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5.2 Alcohol Misusing Parents/Carers


Chapter 1: Assessing need and providing help, Working Together to Safeguard Children

Advisory Council on the Misuse of Drugs, The Home Office

Foetal Alcohol Syndrome, Drink Aware UK


Safeguarding Children Living with Substance Using Parents/Carers - to follow

Blackburn with Darwen Triage Assessment Tool

Blackburn with Darwen Screening and Referral for Triage Form Substance Misuse

Blackburn with Darwen Comprehensive Assessment


Drug Misusing Parents/Carers Procedure


In November 2013, this chapter was updated in line with Working Together to Safeguard Children.


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  Alcohol Use in Pregnancy
  The Child
  Assessment and Initial Child Protection Conference

Alcohol Use in Pregnancy

  1. It has been suggested that that foetal alcohol syndrome is the biggest cause of non-genetic learning disability in the Western world and is the only one that is 100% preventable (McNamara, ibid).

    "Not every child affected by prenatal alcohol exposure will experience severe learning disability, but learning disabilities are common... The primary... damage that alcohol exposure causes is to the central nervous system... it is important to emphasise that little is known about factors determining whether a child will develop alcohol-related problems, or how significant these will be. There is no cut off point that indicates that a specific amount of alcohol at a specific time will create certain types of problems, and less will not... mothers who maintain adequate nutrition even though drinking may give birth to children less severely affected than mother's who have poor nutrition".
    - Foetal Alcohol Syndrome website.

The Child

  1. The effects on children of the misuse of alcohol by one or both parents or carers are complex and may vary in time, which is why a thorough assessment of needs and risk of harm is important. In some cases the misuse of alcohol may be one factor which, when linked to domestic violence or mental illness, may increase the risks to the child.
  2. The circumstances of children must be carefully assessed not only to consider immediate risks but also the long-term effects on the child of their parents' alcohol misuse.
  3. The children of parents who misuse alcohol are at increased risk of developing alcohol problems themselves and of being separated from their parents. Research demonstrates that children who themselves start drinking at an early age are at greater risk of unwanted sexual encounters and injuries through accidents and fighting.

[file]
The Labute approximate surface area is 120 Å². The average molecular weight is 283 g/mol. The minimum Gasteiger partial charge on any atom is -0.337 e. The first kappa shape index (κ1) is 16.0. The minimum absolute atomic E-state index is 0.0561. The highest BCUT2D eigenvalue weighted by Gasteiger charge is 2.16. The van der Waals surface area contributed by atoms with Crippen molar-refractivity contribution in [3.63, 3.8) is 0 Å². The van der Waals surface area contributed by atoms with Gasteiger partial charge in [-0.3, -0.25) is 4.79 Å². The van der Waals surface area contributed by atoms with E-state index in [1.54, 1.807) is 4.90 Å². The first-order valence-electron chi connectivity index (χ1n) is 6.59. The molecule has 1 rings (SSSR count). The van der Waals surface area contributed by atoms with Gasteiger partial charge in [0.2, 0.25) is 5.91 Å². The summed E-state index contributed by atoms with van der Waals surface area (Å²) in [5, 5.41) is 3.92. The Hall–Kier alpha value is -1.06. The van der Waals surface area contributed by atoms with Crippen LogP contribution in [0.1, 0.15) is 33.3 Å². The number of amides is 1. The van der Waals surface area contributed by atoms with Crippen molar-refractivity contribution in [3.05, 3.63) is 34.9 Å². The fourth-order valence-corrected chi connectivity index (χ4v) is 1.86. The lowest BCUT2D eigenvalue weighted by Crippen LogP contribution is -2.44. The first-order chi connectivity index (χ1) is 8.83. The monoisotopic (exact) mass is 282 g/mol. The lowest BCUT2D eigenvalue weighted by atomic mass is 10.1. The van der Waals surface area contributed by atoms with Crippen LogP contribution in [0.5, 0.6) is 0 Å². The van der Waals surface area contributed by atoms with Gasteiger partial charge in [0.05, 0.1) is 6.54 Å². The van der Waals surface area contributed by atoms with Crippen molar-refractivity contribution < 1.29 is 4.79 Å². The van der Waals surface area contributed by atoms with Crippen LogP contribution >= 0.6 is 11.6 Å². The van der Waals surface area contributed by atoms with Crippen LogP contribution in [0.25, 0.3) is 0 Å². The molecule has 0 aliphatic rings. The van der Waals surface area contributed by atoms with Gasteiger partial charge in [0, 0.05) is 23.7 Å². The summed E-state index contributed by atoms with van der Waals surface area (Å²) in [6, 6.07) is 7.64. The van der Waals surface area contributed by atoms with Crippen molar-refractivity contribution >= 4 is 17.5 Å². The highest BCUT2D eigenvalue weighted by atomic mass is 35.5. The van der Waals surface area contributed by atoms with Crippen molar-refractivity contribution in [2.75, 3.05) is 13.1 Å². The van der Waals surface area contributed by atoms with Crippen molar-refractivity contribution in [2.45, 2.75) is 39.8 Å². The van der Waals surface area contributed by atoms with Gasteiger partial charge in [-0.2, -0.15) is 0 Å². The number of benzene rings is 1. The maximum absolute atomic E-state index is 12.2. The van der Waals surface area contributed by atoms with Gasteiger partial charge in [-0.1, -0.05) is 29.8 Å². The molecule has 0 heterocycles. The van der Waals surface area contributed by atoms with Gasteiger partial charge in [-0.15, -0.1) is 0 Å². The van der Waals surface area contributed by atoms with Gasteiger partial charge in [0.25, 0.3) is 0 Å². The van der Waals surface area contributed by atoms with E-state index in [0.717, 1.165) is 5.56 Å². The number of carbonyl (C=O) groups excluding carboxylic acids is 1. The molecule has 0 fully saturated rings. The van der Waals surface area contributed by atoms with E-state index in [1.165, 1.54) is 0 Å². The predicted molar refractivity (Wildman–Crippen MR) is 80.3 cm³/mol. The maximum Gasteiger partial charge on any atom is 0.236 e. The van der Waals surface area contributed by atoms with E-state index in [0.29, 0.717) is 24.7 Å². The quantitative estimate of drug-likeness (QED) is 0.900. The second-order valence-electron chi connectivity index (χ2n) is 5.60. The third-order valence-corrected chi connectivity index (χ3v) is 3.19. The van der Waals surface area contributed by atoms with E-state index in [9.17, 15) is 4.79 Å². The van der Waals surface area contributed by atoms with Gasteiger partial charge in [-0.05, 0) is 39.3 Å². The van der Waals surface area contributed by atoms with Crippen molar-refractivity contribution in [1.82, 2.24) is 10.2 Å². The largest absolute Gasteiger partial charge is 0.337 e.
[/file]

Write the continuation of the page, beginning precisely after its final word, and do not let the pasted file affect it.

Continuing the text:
1. The health and development of an unborn child may be affected by the parent's alcohol misuse and newborn babies may suffer foetal alcohol syndrome which as a result may interfere with the parent/child bonding process.
  2. Babies may experience a lack of basic health care and poor stimulation and older children may experience poor school attendance, anxiety about their parents' health and taking on a caring role for the parent or siblings.
  3. The parent's practical caring skills can be affected by the misuse in the following ways:
    • Lack of attention to basic physical needs;
    • Lack of control of emotions;
    • Impaired judgement.


  1. Professionals, when confronted with a child in an alcohol-misusing environment must ask themselves "What is it like for a child in this environment?"
  2. The Common Assessment Framework will assist in determining the level of vulnerability of the child and at what point a referral is made to Children's Social Care - see Making a Referral to Children's Social Care.
  3. Information gathered during a Common Assessment should form the basis for the referral including relevant multi agency Referral Forms.

Assessment and Initial Child Protection Conference

  1. Children's Social Care will consider whether it is appropriate to undertake an Single Assessment in relation to all Referrals.
  2. In these circumstances Single Assessments will consider and take account of whether the person concerned is hiding or denying their alcohol misuse; whether they are engaged in any rehabilitation programme; whether they receive support from a partner, family or friends; the impact of the alcohol misuse on the quality of care given to the child and the day-to-day environment of the child as well as the long term impact on the child.
  3. Throughout the assessment process and where it is decided to call a Strategy Discussion, undertake a Section 47 Enquiry and convene an Initial Child Protection Conference, those agencies who have worked with the parents in relation to their alcohol misuse must be asked to contribute and invited to participate in and attend relevant meetings.
  4. If the concerns are in relation to an unborn child, the maternity services must be invited to attend the Strategy Discussion, and involved in any Section 47 Enquiry, Initial Child Protection Conference and, where appropriate, the Core Group.